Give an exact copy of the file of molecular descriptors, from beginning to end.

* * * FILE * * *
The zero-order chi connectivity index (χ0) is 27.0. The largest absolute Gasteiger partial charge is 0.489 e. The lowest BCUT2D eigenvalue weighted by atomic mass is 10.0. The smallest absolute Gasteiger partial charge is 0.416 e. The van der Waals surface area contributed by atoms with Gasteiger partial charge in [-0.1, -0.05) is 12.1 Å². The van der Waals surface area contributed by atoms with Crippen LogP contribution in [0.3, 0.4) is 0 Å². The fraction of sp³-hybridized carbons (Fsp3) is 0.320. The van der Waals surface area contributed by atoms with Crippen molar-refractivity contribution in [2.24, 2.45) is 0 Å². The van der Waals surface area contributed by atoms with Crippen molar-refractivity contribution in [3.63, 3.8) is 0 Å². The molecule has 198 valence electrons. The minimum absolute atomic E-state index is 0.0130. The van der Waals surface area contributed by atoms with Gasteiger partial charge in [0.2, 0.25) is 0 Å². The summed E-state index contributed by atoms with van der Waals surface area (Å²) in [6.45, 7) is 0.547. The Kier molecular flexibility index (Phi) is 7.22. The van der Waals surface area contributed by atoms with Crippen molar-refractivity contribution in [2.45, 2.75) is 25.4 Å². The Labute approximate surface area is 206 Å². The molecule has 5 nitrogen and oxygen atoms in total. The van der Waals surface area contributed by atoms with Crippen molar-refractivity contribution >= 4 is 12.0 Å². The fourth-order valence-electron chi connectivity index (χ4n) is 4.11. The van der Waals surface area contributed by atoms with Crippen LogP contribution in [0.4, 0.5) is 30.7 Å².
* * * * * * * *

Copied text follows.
The zero-order chi connectivity index (χ0) is 27.0. The largest absolute Gasteiger partial charge is 0.489 e. The lowest BCUT2D eigenvalue weighted by atomic mass is 10.0. The smallest absolute Gasteiger partial charge is 0.416 e. The van der Waals surface area contributed by atoms with Gasteiger partial charge in [-0.1, -0.05) is 12.1 Å². The van der Waals surface area contributed by atoms with Crippen LogP contribution in [0.3, 0.4) is 0 Å². The fraction of sp³-hybridized carbons (Fsp3) is 0.320. The van der Waals surface area contributed by atoms with Crippen molar-refractivity contribution in [2.24, 2.45) is 0 Å². The van der Waals surface area contributed by atoms with Crippen molar-refractivity contribution in [3.63, 3.8) is 0 Å². The molecule has 198 valence electrons. The minimum absolute atomic E-state index is 0.0130. The van der Waals surface area contributed by atoms with Gasteiger partial charge in [0.2, 0.25) is 0 Å². The summed E-state index contributed by atoms with van der Waals surface area (Å²) in [6.45, 7) is 0.547. The Kier molecular flexibility index (Phi) is 7.22. The van der Waals surface area contributed by atoms with Crippen molar-refractivity contribution in [2.45, 2.75) is 25.4 Å². The Labute approximate surface area is 206 Å². The molecule has 5 nitrogen and oxygen atoms in total. The van der Waals surface area contributed by atoms with Crippen molar-refractivity contribution >= 4 is 12.0 Å². The fourth-order valence-electron chi connectivity index (χ4n) is 4.11. The van der Waals surface area contributed by atoms with Crippen LogP contribution in [0.4, 0.5) is 30.7 Å².